Pentanoic acid from γ-valerolactone and formic acid using bifunctional catalysis†
Pentanoic acid (PA) is an industrially relevant chemical used in several applications, currently manufactured from fossil feedstock. Conversion of γ-valerolactone (GVL), a stable platform chemical from cellulosic biorefineries, into PA is studied here in the presence of aqueous formic acid (FA), as a sustainable and available reducing agent. For this purpose, bifunctional catalyst comprising Pt supported on acidic zeolites were utilized. Pt has a dual role, decomposing FA into hydrogen in the fastest step occuring in the initial stage of the reaction, and hydrogenating pentenoic acids (PEAs) intermediates, which are formed through acid-catalyzed ring opening of GVL, to PA. Since ring-opening is thermodynamically disfavored under hydrothermal conditions at high temperature (543 K), hydrogenation on Pt is rate limiting and thus fast provision of hydrogen is a prerequisite to PA formation from GVL. Strong acidity such as on ZSM-5 is required to catalyze the dehydration/ring-opening step in the reaction cascade from GVL to PA. High surface area of Pt improves GVL conversion rate, whereas no dependency of rate on Brønsted acidity is observed in the applied conditions. Strong interaction of the Pt/ZSM-5 catalyst with FA and its decomposition side-products, e.g. CO, retards the hydrogenation step, and therefore may better be added stepwise. The temperature dependency of this cascade reaction was determined, showing an apparent activation energy for GVL conversion and FA dehydrogenation of 73 kJ mol−1 and 19 kJ mol−1, respectively. Finally, the selective one-pot process of levulinic (LA) instead of GVL, to PA using FA as reducing agent was pioneered successfully.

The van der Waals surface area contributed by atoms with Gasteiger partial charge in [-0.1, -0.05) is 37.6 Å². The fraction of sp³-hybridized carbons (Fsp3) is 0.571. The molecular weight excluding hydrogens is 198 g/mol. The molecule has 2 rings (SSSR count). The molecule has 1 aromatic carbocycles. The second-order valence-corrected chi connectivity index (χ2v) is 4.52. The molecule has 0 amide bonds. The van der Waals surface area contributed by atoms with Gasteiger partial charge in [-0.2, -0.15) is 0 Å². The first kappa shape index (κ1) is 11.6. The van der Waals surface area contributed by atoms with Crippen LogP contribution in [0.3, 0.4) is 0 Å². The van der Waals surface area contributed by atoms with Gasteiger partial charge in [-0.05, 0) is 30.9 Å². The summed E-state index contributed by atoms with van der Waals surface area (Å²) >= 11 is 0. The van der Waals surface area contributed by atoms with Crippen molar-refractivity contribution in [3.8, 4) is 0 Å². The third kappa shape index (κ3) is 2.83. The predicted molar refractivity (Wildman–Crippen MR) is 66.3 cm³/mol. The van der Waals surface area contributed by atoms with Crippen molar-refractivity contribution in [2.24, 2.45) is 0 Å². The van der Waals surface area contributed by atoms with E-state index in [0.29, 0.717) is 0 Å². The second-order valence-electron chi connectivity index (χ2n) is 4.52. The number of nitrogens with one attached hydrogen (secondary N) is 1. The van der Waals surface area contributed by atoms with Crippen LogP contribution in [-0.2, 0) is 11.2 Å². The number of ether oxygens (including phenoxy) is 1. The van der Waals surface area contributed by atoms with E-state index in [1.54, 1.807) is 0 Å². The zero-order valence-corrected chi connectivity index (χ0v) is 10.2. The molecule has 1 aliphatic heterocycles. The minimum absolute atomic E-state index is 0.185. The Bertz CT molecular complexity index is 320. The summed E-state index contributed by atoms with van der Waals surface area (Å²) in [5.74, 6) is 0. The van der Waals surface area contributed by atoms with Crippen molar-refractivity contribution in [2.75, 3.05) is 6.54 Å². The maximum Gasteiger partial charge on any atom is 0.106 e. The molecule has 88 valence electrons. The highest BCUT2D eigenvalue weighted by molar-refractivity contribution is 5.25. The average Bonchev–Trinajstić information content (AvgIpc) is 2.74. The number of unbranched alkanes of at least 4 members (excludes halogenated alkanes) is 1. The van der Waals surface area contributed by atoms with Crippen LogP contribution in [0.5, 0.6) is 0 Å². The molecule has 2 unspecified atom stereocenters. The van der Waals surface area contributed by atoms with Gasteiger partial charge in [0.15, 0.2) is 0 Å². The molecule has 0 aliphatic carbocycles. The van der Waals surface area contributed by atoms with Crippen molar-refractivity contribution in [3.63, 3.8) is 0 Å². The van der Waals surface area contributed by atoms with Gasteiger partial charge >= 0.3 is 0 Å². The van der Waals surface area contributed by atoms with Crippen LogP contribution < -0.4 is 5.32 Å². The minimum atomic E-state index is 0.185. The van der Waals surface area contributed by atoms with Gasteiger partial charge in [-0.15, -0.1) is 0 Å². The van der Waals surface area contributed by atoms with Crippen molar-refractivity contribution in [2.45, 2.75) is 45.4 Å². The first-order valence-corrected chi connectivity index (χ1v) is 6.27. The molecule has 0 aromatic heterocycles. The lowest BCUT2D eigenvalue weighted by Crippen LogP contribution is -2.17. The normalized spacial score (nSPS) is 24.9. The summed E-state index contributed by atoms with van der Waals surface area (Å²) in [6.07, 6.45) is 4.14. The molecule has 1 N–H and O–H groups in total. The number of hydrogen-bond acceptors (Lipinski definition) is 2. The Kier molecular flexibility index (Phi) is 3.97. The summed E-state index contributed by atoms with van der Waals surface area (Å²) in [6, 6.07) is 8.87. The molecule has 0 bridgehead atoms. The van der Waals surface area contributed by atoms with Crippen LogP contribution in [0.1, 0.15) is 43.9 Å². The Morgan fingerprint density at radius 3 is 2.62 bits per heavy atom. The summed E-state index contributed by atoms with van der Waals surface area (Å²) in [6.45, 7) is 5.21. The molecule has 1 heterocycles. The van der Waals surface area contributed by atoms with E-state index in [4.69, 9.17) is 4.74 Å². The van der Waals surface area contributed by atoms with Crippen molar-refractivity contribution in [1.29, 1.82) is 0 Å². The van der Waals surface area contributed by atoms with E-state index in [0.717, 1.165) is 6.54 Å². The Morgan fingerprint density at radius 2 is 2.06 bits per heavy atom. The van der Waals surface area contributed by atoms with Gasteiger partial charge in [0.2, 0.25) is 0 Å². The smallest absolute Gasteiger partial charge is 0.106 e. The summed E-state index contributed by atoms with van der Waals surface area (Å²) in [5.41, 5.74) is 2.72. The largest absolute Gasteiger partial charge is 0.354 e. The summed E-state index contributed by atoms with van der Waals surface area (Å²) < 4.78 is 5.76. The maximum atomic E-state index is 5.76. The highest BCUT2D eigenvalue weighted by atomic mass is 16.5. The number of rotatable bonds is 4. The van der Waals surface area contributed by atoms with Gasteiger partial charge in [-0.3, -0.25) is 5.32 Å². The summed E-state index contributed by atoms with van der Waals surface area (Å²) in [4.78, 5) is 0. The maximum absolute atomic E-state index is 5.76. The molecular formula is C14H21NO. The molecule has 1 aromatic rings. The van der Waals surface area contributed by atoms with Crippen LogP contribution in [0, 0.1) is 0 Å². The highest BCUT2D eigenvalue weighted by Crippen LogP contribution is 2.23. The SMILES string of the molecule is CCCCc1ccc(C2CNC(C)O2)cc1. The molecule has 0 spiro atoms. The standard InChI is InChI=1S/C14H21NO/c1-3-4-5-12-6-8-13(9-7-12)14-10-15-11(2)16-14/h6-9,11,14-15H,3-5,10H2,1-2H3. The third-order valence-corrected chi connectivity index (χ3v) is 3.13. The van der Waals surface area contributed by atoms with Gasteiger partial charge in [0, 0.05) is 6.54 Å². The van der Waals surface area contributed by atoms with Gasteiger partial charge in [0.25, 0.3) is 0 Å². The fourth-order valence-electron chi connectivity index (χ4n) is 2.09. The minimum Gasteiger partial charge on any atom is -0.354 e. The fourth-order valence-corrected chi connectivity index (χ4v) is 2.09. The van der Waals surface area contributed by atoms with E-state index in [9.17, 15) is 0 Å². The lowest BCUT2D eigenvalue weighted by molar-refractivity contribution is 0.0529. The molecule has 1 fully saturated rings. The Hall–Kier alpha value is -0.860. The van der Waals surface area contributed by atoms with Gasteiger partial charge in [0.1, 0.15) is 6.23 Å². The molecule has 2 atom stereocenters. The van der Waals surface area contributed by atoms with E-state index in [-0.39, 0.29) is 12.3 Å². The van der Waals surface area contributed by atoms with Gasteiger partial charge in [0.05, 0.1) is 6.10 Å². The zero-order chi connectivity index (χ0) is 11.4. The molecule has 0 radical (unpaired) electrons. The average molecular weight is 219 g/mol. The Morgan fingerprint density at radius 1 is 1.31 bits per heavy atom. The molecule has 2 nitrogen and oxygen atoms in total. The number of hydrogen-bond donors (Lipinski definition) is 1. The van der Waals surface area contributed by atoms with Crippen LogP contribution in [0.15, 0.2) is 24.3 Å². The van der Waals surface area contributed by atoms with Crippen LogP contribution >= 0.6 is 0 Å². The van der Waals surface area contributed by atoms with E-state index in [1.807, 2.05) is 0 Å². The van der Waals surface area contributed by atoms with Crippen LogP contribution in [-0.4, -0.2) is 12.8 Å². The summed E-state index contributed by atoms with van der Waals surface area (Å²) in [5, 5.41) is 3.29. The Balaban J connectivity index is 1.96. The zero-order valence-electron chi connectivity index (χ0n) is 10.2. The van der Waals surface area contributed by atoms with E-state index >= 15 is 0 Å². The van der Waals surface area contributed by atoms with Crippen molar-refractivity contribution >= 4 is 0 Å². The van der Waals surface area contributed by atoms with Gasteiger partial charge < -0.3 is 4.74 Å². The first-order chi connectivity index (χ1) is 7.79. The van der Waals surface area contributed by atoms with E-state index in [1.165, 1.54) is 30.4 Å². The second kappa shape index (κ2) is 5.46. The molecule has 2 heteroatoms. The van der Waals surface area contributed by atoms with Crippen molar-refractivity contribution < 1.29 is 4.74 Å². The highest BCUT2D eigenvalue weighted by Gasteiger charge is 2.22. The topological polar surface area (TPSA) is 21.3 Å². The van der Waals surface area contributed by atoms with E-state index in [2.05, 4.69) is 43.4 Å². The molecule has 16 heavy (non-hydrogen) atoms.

- This article is part of the themed collection: International Symposium on Green Chemistry 2019